Sweet and Spicy Green Tomato Pie

Years and years ago, my friend Susie Hutchins in Worcester, Massachusetts, made green tomato pie which I recall enjoying very much. Susie’s gone now and though I think I got the recipe from her, alas, it is now amongst the missing. Just in the nick of green tomato time, however, along comes Fred Hartman in Whiting, with a pie recipe he found in an Amish and Mennonite cookbook, part of a collection he gathered since he is from the Pennsylvania Dutch region.

I can tell Fred makes the pie because he has altered the recipe to suit himself and I followed his suggestions when I assembled mine. The main thing to consider with this pie is how juicy your tomatoes might be. The original recipe calls for slicing the tomatoes and setting them to drain before adding the rest of the ingredients. Fred said he cuts the tomatoes in small chunks so I did, too, and set them to drain for about forty minutes because I was busy doing a couple other things. About a third of a cup of liquid drained out.

Then the recipe said to put some flour on the bottom of the pie plate over the bottom crust, which I did, and to sprinkle the top with flour, too. Fred said he mixed flour into the tomato and sugar mixture. So I did that, too, using about a quarter cup of flour. I like using green tomatoes with just a tiny bit of color because I think they are a little sweeter: when you cut them open the insides have an orange cast. It may be that they are juicier, too, because the pie seemed to be quite juicy even after it was baked. Next time, the filling is going to get a generous sprinkle of tapioca mixed in.

The recipe did not specify dark brown or light brown sugar so I used one cup of each. You use what you have or like. I scanted the cups a little.

Also, in the spirit of tomatoes as a fruit, which they are, technically speaking even a berry, I put a lattice crust on top of the pie. The pie is sweet and redolent with spice.

Sweet and Spicy Green Tomato Pie
  • 5 cups green tomatoes, cut into small chunks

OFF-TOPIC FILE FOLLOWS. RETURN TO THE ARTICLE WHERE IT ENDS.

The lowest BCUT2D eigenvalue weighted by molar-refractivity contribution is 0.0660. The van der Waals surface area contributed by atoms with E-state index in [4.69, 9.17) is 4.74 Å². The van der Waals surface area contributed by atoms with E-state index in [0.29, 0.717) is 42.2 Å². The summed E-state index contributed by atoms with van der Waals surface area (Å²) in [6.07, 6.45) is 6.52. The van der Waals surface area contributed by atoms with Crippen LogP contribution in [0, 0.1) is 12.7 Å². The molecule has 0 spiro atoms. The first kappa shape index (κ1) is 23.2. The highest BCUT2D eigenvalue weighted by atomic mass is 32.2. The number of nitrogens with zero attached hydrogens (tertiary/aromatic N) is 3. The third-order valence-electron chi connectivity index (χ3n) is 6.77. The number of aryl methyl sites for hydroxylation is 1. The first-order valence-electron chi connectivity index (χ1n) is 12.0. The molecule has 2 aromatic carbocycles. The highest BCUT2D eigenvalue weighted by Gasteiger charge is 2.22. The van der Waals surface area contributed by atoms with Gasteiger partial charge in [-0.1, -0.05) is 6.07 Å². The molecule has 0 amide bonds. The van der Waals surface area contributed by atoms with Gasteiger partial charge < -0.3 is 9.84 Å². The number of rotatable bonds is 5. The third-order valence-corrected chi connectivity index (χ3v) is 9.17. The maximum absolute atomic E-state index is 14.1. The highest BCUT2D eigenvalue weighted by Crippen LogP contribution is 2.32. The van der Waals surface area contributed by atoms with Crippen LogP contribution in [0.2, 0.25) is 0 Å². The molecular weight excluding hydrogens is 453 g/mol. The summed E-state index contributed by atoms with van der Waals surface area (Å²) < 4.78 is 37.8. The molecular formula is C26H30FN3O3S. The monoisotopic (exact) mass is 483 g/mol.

• 2 cups brown sugar
  • ¼ cup flour
  • 2 tablespoons quick tapioca, optional
  • 1 ½ teaspoon cinnamon
  • ½ teaspoon cloves
  • pastry sufficient for a two-crust 9 or 10 inch pie
  1. Set the cut-up tomatoes in a sieve to drain for at least a half hour to forty-minutes.
  2. Heat the oven to 425 degrees.
  3. Combine the drained tomatoes with sugar, flour, tapioca and spices.
  4. Line a pie plate with pastry and sprinkle the bottom with flour.
  5. Add the tomato mixture and lay the pastry over the top, crumping the edges.
  6. Bake at 425 degrees for fifteen minutes, reduce the heat to 375 degrees and bake for an additional thirty minutes or until the pie crust is golden.


Sandy Oliver

About Sandy Oliver

Sandy Oliver Sandy is a freelance food writer with the column Taste Buds appearing weekly since 2006 in the Bangor Daily News, and regular columns in Maine Boats, Homes, and Harbors magazine and The Working Waterfront. Besides freelance food writing, she is a pioneering food historian beginning her work in 1971 at Mystic Seaport Museum, where she developed a fireplace cooking program in an 1830s house. After moving to Maine in 1988, Sandy wrote, Saltwater Foodways: New Englanders and Their Foods at Sea and Ashore in the 19th Century published in 1995. She is the author of The Food of Colonial and Federal America published in fall of 2005, and Giving Thanks: Thanksgiving History and Recipes from Pilgrims to Pumpkin Pie which she co-authored with Kathleen Curtin. She often speaks to historical organizations and food professional groups around the country, organizes historical dinners, and conducts classes and workshops in food history and in sustainable gardening and cooking. Sandy lives on Islesboro, an island in Penobscot where she gardens, preserves, cooks and teaches sustainable lifeways.